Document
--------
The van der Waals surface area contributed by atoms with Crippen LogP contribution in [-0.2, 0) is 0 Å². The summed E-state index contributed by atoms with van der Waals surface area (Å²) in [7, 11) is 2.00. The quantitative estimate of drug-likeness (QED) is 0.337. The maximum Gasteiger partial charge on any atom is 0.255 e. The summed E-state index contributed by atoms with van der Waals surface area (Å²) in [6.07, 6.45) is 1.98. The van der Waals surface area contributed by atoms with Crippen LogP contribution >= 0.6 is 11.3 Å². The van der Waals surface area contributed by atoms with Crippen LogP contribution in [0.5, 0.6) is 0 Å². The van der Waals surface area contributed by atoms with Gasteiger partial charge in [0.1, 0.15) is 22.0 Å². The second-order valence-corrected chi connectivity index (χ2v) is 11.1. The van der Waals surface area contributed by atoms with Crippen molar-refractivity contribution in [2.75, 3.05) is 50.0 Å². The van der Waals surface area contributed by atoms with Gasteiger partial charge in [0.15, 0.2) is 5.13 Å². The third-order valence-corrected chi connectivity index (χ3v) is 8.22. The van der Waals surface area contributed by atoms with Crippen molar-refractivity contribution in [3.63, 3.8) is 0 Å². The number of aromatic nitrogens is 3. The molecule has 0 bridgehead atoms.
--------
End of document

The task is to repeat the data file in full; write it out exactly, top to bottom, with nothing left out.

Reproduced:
The van der Waals surface area contributed by atoms with Crippen LogP contribution in [-0.2, 0) is 0 Å². The summed E-state index contributed by atoms with van der Waals surface area (Å²) in [7, 11) is 2.00. The quantitative estimate of drug-likeness (QED) is 0.337. The maximum Gasteiger partial charge on any atom is 0.255 e. The summed E-state index contributed by atoms with van der Waals surface area (Å²) in [6.07, 6.45) is 1.98. The van der Waals surface area contributed by atoms with Crippen LogP contribution >= 0.6 is 11.3 Å². The van der Waals surface area contributed by atoms with Crippen LogP contribution in [0.5, 0.6) is 0 Å². The van der Waals surface area contributed by atoms with Gasteiger partial charge in [0.1, 0.15) is 22.0 Å². The second-order valence-corrected chi connectivity index (χ2v) is 11.1. The van der Waals surface area contributed by atoms with Crippen molar-refractivity contribution in [2.75, 3.05) is 50.0 Å². The van der Waals surface area contributed by atoms with Gasteiger partial charge in [0.15, 0.2) is 5.13 Å². The third-order valence-corrected chi connectivity index (χ3v) is 8.22. The van der Waals surface area contributed by atoms with Crippen molar-refractivity contribution in [3.63, 3.8) is 0 Å². The number of aromatic nitrogens is 3. The molecule has 0 bridgehead atoms.